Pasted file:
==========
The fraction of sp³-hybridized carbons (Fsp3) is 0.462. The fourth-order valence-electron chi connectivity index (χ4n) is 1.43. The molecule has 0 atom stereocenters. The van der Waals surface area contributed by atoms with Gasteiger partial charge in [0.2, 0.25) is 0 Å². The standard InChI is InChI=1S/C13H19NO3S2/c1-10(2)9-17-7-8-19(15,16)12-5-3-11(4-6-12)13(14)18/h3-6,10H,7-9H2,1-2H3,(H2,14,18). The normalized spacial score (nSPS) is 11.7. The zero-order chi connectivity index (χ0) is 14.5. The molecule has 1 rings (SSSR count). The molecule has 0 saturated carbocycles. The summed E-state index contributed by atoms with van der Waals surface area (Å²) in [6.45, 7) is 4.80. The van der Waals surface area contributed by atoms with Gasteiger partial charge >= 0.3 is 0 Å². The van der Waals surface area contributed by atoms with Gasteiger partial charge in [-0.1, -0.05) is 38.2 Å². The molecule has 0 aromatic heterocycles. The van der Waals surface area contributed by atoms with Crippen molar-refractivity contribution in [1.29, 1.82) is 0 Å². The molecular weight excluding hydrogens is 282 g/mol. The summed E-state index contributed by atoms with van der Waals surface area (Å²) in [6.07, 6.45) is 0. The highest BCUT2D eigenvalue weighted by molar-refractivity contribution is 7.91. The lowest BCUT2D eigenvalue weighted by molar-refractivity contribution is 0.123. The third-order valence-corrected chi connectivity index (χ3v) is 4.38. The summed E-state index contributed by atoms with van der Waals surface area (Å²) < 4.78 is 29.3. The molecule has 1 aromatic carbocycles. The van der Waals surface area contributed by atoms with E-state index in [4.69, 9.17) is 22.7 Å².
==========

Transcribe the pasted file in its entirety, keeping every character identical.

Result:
The fraction of sp³-hybridized carbons (Fsp3) is 0.462. The fourth-order valence-electron chi connectivity index (χ4n) is 1.43. The molecule has 0 atom stereocenters. The van der Waals surface area contributed by atoms with Gasteiger partial charge in [0.2, 0.25) is 0 Å². The standard InChI is InChI=1S/C13H19NO3S2/c1-10(2)9-17-7-8-19(15,16)12-5-3-11(4-6-12)13(14)18/h3-6,10H,7-9H2,1-2H3,(H2,14,18). The normalized spacial score (nSPS) is 11.7. The zero-order chi connectivity index (χ0) is 14.5. The molecule has 1 rings (SSSR count). The molecule has 0 saturated carbocycles. The summed E-state index contributed by atoms with van der Waals surface area (Å²) in [6.45, 7) is 4.80. The van der Waals surface area contributed by atoms with Gasteiger partial charge >= 0.3 is 0 Å². The van der Waals surface area contributed by atoms with Gasteiger partial charge in [-0.1, -0.05) is 38.2 Å². The molecule has 0 aromatic heterocycles. The van der Waals surface area contributed by atoms with Crippen molar-refractivity contribution in [1.29, 1.82) is 0 Å². The molecular weight excluding hydrogens is 282 g/mol. The summed E-state index contributed by atoms with van der Waals surface area (Å²) in [6.07, 6.45) is 0. The highest BCUT2D eigenvalue weighted by molar-refractivity contribution is 7.91. The lowest BCUT2D eigenvalue weighted by molar-refractivity contribution is 0.123. The third-order valence-corrected chi connectivity index (χ3v) is 4.38. The summed E-state index contributed by atoms with van der Waals surface area (Å²) < 4.78 is 29.3. The molecule has 1 aromatic carbocycles. The van der Waals surface area contributed by atoms with E-state index in [4.69, 9.17) is 22.7 Å².